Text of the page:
Virtosu’s paintings of women many adore, sexy and seductive Marilyn Monroe do not embody the idea of extraordinary fame and glitz as some would assume. Considering that this representation of the actress is done recently its obvious that the painting carries an ominous, much darker undertone. The portrait with the blue background stand not only as a symbol of American cultural history but also as a reminder of its obscure, and brutal side.
In 2017, Virtosu embarked on what would be an increasingly significant category in his output, the head-like portraits of Great World Personalities. That year, he painted – in his studio in Belgravia – sixteen large paintings that demonstrate the advancement of his artistry. Although the title of the present work is Marilyn Monroe, this forceful painting presents the iconic and tortured story of the actress.
Despite the fact that the centerpiece occupies a significant space in the painting and is brightly colored, the oil painting is sad. The centerpiece is orange, interspersed with yellow, a light blue, silver egg-shell white with two minuscule strands of black. These colors seem to beam hope, innocence and confidence. The centerpiece is standing straight, suggesting confidence and, possibly, fame. When the gaze shifts to the right corner, we see a shape reminiscent of a crash. This leads one to think of Monroe’s life heading towards a crash. She is surrounded by unsettling swirl of blue, some discernibly metal, seems to be sinking into the vortex. The artist appears to be suggesting that Monroe had something demonic. Should we step away from the cult of celebrity which surrounds Monroe to this day and has catapulted her into the status of a Legend, one will find that she was somewhat demonic. She captured hearts at a glance, had the power of millions of adoring fans around the world behind her and married and the powerful were drawn to her. Monroe never hunted a man. From Mafia bosses to a sitting president, men were rendered weak and could not withstand the call of the sirens. She was a gifted comedienne whom the camera adored, a luminous and incomparably magnetic screen presence. She had it all, yet her career and life came crashing to a tragic halt, a Cinderella story gone horribly wrong.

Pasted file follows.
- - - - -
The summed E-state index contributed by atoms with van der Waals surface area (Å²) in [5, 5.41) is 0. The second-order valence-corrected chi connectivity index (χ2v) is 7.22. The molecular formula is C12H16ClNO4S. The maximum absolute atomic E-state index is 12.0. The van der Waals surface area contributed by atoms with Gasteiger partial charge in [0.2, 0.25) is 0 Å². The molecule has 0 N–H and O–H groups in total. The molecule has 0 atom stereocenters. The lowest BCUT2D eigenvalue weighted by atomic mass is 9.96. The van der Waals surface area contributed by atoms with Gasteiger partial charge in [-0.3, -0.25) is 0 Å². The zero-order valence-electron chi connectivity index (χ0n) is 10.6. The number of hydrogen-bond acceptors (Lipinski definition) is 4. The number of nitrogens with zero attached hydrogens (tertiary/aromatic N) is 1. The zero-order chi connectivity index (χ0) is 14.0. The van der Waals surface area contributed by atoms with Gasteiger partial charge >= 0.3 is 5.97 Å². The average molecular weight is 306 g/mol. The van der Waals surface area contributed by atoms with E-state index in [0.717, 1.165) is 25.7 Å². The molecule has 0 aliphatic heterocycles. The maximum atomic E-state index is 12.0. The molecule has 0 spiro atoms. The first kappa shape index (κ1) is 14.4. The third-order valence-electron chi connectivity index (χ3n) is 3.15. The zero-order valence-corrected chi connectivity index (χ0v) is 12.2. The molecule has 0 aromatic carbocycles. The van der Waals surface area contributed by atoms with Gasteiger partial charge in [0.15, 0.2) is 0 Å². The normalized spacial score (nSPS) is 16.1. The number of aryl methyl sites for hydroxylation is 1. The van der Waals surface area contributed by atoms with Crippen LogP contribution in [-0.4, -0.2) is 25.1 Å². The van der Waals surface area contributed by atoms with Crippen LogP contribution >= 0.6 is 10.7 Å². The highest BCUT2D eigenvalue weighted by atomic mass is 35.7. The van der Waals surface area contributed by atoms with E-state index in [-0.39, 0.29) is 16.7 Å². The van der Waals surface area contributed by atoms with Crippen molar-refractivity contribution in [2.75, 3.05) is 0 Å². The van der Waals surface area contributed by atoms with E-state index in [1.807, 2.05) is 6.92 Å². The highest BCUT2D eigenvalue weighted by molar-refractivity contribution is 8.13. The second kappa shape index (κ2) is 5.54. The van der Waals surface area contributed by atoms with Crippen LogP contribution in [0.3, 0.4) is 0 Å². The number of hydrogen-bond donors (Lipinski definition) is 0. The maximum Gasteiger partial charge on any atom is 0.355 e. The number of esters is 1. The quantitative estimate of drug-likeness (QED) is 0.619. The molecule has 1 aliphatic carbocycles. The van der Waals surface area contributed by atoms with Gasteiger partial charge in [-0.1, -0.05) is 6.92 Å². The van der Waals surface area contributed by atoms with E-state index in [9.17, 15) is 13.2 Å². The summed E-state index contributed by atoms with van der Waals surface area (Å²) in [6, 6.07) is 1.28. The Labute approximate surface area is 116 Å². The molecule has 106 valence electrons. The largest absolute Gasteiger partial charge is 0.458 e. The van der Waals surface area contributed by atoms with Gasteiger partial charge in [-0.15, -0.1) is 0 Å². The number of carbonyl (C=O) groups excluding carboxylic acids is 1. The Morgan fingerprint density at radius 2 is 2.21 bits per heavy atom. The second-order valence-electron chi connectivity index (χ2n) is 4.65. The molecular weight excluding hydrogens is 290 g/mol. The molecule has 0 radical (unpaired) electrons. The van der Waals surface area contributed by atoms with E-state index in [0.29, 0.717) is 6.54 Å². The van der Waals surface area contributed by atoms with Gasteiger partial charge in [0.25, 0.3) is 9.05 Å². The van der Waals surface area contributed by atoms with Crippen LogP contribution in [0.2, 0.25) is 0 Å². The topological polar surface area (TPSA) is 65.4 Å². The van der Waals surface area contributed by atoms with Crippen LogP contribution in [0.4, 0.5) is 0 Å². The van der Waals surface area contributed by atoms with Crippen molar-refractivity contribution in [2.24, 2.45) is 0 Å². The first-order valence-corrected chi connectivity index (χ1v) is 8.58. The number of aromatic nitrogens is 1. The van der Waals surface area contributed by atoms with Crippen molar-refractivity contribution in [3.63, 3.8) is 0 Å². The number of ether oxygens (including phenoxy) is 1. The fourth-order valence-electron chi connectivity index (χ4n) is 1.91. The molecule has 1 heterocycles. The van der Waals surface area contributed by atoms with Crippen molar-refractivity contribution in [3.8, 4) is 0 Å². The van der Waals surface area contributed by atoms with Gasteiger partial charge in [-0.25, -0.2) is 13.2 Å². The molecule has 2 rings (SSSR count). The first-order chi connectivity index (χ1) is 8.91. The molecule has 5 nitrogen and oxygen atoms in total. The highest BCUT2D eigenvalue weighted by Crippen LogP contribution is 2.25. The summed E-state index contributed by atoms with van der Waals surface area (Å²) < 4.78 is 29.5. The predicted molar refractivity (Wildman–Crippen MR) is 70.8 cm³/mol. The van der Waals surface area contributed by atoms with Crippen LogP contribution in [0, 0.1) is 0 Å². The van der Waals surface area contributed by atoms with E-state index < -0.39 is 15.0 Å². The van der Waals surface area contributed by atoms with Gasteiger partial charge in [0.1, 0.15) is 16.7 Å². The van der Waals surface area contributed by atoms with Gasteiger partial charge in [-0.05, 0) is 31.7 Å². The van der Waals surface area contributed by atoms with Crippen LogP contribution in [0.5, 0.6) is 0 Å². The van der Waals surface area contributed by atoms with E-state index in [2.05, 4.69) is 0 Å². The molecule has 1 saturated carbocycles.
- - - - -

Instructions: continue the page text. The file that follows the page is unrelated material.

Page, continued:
Virtosu’s painting here is unleashed and urgent, unencumbered by any stodgy deliberation or revision. The artist poures his fixation with mutilation, his indistinguishable preoccupation with drama and the history of twentieth-century. Mediated by the vicissitudes of biography, Monroe is an incredibly pioneering and unique work that marks the very formation of Virtosu’s painterly genius. Signaling the terrible and silent metamorphosis from inchoate bestiality towards the realization of nightmarish reality, with these works, Virtosu shifts from mythological creatures to portraits probing the depths of humanity.